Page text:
I remember her telling me this:

Every night, when she lay in the dark after the carer had come to put her to bed, she would think of three things in her life to be grateful for.  Sometimes she was in horrific pain, and thinking of anything to be thankful for was very difficult.  But she told me that no matter what, she could always find something.

Every night for the last thirty years, I have done the same.  Three things.  Just three.  Usually there are plenty more.  I could fill pages!  Some nights, if I’ve had a row with my husband or I’m in a lot of pain, as I sometimes am, I can struggle a bit. It can be pretty rudimentary on those occasions:

1.  I have a roof over my head.

2.  I have a bed to support me.

3.  There is ibuprofen in the cupboard.

Most of the time, there is plenty to be grateful for:

1.  I have a wonderful husband who loves me.

2.  I live in a beautiful place that most people would give a limb to inhabit.

3.  I have lots of friends who care for me very much.

4.  I get to write!!  (And so on)

I do this every night, come what may, partly in remembrance of Auntie Kitty, in celebration of her huge personality and bravery, and partly for myself.  Because it helps.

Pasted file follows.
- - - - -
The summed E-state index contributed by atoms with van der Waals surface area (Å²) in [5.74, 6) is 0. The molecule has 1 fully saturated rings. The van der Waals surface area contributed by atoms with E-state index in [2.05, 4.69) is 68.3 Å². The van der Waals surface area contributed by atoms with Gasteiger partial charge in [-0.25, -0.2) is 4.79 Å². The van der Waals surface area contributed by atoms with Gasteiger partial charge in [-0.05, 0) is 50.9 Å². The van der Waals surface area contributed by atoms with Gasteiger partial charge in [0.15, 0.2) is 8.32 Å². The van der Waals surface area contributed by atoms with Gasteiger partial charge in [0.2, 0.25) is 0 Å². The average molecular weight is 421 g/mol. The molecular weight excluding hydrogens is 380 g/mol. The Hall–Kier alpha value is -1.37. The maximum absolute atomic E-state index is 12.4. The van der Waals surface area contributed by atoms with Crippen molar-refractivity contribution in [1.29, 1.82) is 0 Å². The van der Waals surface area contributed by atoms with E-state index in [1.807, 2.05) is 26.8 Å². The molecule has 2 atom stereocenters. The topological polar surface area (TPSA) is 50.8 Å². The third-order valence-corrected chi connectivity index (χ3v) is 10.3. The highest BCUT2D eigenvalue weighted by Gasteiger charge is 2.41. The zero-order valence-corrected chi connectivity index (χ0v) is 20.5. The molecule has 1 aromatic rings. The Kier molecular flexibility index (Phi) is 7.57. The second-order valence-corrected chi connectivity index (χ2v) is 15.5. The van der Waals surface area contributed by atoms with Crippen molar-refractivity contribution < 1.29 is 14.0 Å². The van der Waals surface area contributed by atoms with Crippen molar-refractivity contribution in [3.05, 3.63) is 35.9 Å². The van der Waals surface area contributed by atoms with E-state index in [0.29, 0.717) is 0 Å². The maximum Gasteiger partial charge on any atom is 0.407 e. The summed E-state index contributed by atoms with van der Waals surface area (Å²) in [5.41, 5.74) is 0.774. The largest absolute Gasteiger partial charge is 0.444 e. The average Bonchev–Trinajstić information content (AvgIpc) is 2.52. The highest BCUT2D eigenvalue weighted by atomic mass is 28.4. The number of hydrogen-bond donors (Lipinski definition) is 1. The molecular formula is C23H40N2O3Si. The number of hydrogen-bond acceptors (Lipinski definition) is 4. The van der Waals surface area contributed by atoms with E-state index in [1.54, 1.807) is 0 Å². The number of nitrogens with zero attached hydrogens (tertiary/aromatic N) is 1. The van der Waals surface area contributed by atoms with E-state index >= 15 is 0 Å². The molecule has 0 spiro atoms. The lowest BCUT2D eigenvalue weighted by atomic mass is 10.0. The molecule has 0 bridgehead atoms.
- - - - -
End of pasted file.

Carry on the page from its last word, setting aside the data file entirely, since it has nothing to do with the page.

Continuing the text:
Being grateful shifts us into awareness, not only of what is real in our lives, but what is important.  Having that latest pair of shoes or the new Clarisonic really is not important compared with the people who we love and who love us.  Unlike the slum dwellers of the Developing World, most of us know we have a safe place to sleep tonight, and food in our bellies.  We have other, First World problems, I suppose, but there is still such a lot to be thankful for.  It is so easy to forget how fortunate we are.  Let’s not.

(I was going to take a picture of my Gratitude Journal to show you, but somehow it felt wrong.  An invasion.  Privacy, remember?  I find my reaction about that interesting itself, and I propose to explore it more in my own journal later, because I wasn’t expecting to feel that way.  Its interesting when you find boundaries you didn’t know were there, don’t you think?)

Journal Exercise:

Okay, you get to go out and indulge in the stationery shop again this week!  Go and choose yourself a nice little notebook, one with small pages.  I use this one.

Every night before you go to bed, get your notebook out and write at least three things that you are grateful for today.  Use a separate page every day, and date each.  Sometimes you will fill the page, and wish you had another.  Maybe you will go on a fill another, that’s up to you.  Some days you will be grumpy and resentful, and won’t feel like doing anything other than having a pity party for yourself.  Regardless, remember: write three things.  Just three.  It will help.

At the end of the first month, go back through your notebook and reflect on the things you have written down.  What are your lists showing about what important to you?  Write about this in your journal, if you like.  How has a daily gratitude practise changed the way you feel about your life?

Happy Journalling,

EF